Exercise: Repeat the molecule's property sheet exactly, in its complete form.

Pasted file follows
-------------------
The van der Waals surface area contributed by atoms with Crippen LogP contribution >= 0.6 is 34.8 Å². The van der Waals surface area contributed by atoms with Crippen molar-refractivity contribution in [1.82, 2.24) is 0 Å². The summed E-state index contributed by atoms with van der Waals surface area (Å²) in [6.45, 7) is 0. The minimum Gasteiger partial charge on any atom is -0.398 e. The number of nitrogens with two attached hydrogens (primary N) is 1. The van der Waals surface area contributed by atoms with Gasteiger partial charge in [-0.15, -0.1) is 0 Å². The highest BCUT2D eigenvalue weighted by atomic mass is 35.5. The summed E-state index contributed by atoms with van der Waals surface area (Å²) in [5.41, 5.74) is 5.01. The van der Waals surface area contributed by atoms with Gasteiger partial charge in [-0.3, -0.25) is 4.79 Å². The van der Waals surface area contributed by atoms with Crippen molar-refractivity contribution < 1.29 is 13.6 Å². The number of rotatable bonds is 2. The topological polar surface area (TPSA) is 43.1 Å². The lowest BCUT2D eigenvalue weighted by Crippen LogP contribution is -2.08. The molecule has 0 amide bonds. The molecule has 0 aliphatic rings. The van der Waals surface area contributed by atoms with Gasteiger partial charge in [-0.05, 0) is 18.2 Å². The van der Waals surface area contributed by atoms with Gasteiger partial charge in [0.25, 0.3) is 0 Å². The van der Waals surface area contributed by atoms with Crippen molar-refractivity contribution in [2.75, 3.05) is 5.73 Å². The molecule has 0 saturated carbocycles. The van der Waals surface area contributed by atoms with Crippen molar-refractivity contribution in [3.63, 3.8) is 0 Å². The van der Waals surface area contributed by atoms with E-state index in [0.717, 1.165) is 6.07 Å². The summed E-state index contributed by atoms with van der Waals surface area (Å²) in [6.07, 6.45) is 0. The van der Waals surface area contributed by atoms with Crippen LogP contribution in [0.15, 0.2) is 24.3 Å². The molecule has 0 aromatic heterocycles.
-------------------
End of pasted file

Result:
The van der Waals surface area contributed by atoms with Crippen LogP contribution >= 0.6 is 34.8 Å². The van der Waals surface area contributed by atoms with Crippen molar-refractivity contribution in [1.82, 2.24) is 0 Å². The summed E-state index contributed by atoms with van der Waals surface area (Å²) in [6.45, 7) is 0. The minimum Gasteiger partial charge on any atom is -0.398 e. The number of nitrogens with two attached hydrogens (primary N) is 1. The van der Waals surface area contributed by atoms with Gasteiger partial charge in [-0.15, -0.1) is 0 Å². The highest BCUT2D eigenvalue weighted by atomic mass is 35.5. The summed E-state index contributed by atoms with van der Waals surface area (Å²) in [5.41, 5.74) is 5.01. The van der Waals surface area contributed by atoms with Gasteiger partial charge in [-0.3, -0.25) is 4.79 Å². The van der Waals surface area contributed by atoms with Crippen molar-refractivity contribution < 1.29 is 13.6 Å². The number of rotatable bonds is 2. The topological polar surface area (TPSA) is 43.1 Å². The lowest BCUT2D eigenvalue weighted by Crippen LogP contribution is -2.08. The molecule has 0 amide bonds. The molecule has 0 aliphatic rings. The van der Waals surface area contributed by atoms with Gasteiger partial charge in [-0.05, 0) is 18.2 Å². The van der Waals surface area contributed by atoms with Gasteiger partial charge in [0.25, 0.3) is 0 Å². The van der Waals surface area contributed by atoms with Crippen molar-refractivity contribution in [2.75, 3.05) is 5.73 Å². The molecule has 0 saturated carbocycles. The van der Waals surface area contributed by atoms with Crippen molar-refractivity contribution in [3.63, 3.8) is 0 Å². The van der Waals surface area contributed by atoms with E-state index in [0.717, 1.165) is 6.07 Å². The summed E-state index contributed by atoms with van der Waals surface area (Å²) in [6.07, 6.45) is 0. The van der Waals surface area contributed by atoms with Crippen LogP contribution in [0.15, 0.2) is 24.3 Å². The molecule has 0 aromatic heterocycles.